The European Central Bank (ECB) has published a letter that it has sent to Sven Giegold MEP. The letter provides an overview of how the principle of proportionality is applied in the Single Supervisory Mechanism (SSM).

Key points in the letter include:

  • one of the main objectives of the ECB in its supervisory capacity is to ensure consistent supervision of financial institutions throughout the SSM. Consistency in this sense does not mean “one-size-fits-all” supervision, but rather that supervisory activities and their scope and intensity need to be commensurate to the circumstances of the supervised credit institutions;
  • the principle of proportionality applies to all EU acts as well as the institutions of the EU and provides that “the content and form of EU action shall not exceed what is necessary to achieve the objectives of the Treaty”;
  • the Regulation on the SSM calls for an application of the principle of proportionality by the ECB in its supervisory approach;
  • when discussing proportionality in the SSM framework the ECB states that the principle of proportionality also guides the SSM beyond its day-to-day supervisory work. For instance, in developing the reporting requirements imposed on credit institutions regarding supervisory financial information, as well as in designing its methodology on the calculation of supervisory fees to be levied on supervised entities;
  • when discussing the application of the principle of proportionality to the direct supervision of significant institutions (SIs) the ECB sets out certain examples that demonstrate how the proportionality principle is applied. In particular, the ECB notes that applying proportionality means that supervisory practices must be commensurate not only with the systemic importance (which is reflected in the minimum levels of supervisory activities), but also with the individual risk profile of each credit institution under supervision. Accordingly, the intensity of the ECB’s supervision varies across credit institutions, with a stronger focus on institutions with a higher risk profile, on the largest and more complex systemic groups and on the more relevant subsidiaries within an SI banking group. This is consistent with the SSM’s risk-based and consolidated supervisory approach;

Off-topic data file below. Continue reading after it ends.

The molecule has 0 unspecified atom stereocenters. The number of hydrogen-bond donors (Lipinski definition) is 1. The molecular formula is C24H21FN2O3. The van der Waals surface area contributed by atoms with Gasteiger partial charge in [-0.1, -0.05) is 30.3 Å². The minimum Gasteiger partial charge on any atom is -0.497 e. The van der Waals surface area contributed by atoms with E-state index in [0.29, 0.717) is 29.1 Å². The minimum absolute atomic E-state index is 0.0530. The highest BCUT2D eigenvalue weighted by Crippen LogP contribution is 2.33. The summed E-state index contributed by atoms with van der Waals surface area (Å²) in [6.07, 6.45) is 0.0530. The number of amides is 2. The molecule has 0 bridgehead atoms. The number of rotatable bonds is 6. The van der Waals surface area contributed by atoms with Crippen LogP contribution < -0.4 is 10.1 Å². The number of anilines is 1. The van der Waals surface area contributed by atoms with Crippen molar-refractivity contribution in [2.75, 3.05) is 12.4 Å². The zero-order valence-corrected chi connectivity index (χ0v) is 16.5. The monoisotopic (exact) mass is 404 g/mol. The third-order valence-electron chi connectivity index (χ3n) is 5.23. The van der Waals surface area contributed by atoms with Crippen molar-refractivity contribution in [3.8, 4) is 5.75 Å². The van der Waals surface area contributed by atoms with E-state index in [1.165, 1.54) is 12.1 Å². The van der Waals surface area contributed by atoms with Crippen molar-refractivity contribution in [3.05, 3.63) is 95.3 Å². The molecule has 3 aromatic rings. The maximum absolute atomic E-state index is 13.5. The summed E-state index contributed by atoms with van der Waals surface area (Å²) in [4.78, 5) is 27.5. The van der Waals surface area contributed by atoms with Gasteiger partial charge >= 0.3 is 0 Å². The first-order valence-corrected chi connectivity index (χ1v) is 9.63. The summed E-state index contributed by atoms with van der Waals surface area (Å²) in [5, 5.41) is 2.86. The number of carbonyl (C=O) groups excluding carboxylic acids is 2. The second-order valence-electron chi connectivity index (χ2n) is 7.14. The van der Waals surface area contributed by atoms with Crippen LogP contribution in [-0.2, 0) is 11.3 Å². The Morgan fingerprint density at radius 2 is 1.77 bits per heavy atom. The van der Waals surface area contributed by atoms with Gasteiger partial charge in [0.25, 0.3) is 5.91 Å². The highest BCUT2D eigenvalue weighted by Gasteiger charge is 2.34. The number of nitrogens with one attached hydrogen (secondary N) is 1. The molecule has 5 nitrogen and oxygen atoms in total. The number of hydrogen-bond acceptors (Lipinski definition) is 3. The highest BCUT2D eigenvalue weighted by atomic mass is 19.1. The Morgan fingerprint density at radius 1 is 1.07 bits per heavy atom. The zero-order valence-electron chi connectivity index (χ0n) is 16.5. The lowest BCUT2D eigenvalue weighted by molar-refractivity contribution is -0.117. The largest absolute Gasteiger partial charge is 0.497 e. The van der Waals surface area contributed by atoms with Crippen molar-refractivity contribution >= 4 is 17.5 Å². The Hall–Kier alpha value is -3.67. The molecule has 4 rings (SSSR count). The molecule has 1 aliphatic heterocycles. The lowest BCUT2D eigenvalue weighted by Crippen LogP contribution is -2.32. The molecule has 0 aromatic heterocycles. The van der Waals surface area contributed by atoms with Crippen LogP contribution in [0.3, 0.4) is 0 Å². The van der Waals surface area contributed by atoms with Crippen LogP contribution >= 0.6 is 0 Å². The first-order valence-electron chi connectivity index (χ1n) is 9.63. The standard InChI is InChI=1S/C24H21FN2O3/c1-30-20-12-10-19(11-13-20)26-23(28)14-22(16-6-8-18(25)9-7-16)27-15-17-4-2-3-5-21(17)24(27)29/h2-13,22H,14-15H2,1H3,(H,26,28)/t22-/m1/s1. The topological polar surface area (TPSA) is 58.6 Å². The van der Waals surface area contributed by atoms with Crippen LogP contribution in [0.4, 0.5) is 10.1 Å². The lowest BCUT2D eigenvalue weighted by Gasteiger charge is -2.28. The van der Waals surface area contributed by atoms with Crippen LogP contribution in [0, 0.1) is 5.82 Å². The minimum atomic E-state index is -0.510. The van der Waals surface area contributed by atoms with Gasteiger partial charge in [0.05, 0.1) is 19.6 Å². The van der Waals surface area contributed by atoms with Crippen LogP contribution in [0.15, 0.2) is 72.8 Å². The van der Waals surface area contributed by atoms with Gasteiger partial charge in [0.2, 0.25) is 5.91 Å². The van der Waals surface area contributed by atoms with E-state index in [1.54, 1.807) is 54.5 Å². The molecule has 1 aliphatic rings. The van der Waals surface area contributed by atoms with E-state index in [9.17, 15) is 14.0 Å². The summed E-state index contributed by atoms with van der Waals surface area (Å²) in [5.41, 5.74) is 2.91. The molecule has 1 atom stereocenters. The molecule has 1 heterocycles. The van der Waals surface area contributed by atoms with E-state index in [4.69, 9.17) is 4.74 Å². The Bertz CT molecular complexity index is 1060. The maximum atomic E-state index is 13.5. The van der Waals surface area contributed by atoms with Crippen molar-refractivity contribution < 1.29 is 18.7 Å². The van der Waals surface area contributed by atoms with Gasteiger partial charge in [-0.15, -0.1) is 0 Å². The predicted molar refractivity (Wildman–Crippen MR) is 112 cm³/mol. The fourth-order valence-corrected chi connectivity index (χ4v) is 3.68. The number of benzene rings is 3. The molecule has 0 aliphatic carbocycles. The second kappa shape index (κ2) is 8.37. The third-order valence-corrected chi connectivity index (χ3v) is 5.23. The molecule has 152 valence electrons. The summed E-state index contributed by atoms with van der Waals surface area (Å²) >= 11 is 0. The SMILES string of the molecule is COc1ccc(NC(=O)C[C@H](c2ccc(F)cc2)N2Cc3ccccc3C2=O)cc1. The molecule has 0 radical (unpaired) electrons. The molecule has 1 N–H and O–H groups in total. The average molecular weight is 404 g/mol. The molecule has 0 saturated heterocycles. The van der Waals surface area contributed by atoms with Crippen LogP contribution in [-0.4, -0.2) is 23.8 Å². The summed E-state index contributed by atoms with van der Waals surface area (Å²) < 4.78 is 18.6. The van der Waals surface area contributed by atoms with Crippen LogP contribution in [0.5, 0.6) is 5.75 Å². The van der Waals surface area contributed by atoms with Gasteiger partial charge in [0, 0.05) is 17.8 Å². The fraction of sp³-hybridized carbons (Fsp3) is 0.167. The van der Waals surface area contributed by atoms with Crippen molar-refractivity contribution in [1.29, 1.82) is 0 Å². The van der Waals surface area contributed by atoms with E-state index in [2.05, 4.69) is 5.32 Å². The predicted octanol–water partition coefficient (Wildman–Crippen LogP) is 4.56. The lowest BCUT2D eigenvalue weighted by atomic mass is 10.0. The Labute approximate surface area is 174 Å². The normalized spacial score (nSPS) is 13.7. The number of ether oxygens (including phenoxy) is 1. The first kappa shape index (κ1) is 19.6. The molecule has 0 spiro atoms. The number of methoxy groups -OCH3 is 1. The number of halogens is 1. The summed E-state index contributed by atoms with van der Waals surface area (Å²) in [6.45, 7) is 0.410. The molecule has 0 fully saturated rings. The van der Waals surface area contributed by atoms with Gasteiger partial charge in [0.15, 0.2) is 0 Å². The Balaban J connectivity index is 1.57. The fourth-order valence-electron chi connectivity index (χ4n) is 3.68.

• when discussing proportionality in the SSM’s approach to the oversight of less significant institutions (LSIs) the ECB notes that it exercises oversight over the supervision that is conducted by national competent authorities (NCAs). The ECB applies proportionality both in its own oversight activities as well as in the guidance that it develops for NCAs for their day-to-day supervisory activities. This guidance takes the form of supervisory standards to be applied consistently by NCAs and which ensure that they apply proportionality in the intensity of their supervision and in their risk and capital adequacy assessment; and
  • the main tool used by the ECB to ensure that it performs its oversight over the NCA’s supervision in a proportionate manner is the assignment of priority ranks to LSIs. The ECB has categorised LSIs as high, medium or low priority. This categorisation is subject to an annual review in cooperation with the NCAs. The prioritisation of the LSIs is based on, first, the impact of the LSI on its domestic financial system and, second, the intrinsic riskiness of the LSI. Therefore, higher riskiness and a bigger potential impact on the financial system require more intensive supervisory attention to the respective LSI. The ECB uses this prioritisation of LSIs to apply the principle of proportionality in a number of its oversight tasks including the development of supervisory standards and policies for LSI supervision, or in relation to notifications and reports from NCAs on the performance of their supervisory tasks and the oversight of individual LSIs.

View The principle of proportionality: application in the Single Supervisory Mechanism, 2 October 2015